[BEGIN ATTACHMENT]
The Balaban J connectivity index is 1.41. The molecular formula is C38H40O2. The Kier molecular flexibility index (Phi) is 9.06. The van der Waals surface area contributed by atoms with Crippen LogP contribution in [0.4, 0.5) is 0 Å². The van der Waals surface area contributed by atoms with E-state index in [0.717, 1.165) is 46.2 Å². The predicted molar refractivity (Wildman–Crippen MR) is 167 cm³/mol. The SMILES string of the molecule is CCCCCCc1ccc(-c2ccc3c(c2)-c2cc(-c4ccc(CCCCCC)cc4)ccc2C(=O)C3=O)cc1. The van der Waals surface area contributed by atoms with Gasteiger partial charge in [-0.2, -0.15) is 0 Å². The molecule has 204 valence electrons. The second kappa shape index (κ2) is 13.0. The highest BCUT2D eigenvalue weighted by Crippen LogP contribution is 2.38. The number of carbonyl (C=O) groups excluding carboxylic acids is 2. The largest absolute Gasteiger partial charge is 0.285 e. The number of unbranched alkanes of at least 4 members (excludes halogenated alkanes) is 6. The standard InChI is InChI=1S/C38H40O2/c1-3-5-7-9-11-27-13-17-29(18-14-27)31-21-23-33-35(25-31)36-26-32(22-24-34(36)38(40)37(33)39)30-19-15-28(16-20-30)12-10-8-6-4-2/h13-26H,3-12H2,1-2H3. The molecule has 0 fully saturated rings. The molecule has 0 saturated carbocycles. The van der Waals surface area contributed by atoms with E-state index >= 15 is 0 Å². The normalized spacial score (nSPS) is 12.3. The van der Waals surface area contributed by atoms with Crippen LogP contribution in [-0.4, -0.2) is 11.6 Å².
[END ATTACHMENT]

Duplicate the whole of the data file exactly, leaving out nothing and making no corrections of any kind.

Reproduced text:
The Balaban J connectivity index is 1.41. The molecular formula is C38H40O2. The Kier molecular flexibility index (Phi) is 9.06. The van der Waals surface area contributed by atoms with Crippen LogP contribution in [0.4, 0.5) is 0 Å². The van der Waals surface area contributed by atoms with E-state index in [0.717, 1.165) is 46.2 Å². The predicted molar refractivity (Wildman–Crippen MR) is 167 cm³/mol. The SMILES string of the molecule is CCCCCCc1ccc(-c2ccc3c(c2)-c2cc(-c4ccc(CCCCCC)cc4)ccc2C(=O)C3=O)cc1. The van der Waals surface area contributed by atoms with Gasteiger partial charge in [-0.2, -0.15) is 0 Å². The molecule has 204 valence electrons. The second kappa shape index (κ2) is 13.0. The highest BCUT2D eigenvalue weighted by Crippen LogP contribution is 2.38. The number of carbonyl (C=O) groups excluding carboxylic acids is 2. The largest absolute Gasteiger partial charge is 0.285 e. The number of unbranched alkanes of at least 4 members (excludes halogenated alkanes) is 6. The standard InChI is InChI=1S/C38H40O2/c1-3-5-7-9-11-27-13-17-29(18-14-27)31-21-23-33-35(25-31)36-26-32(22-24-34(36)38(40)37(33)39)30-19-15-28(16-20-30)12-10-8-6-4-2/h13-26H,3-12H2,1-2H3. The molecule has 0 fully saturated rings. The molecule has 0 saturated carbocycles. The van der Waals surface area contributed by atoms with E-state index >= 15 is 0 Å². The normalized spacial score (nSPS) is 12.3. The van der Waals surface area contributed by atoms with Crippen LogP contribution in [-0.4, -0.2) is 11.6 Å².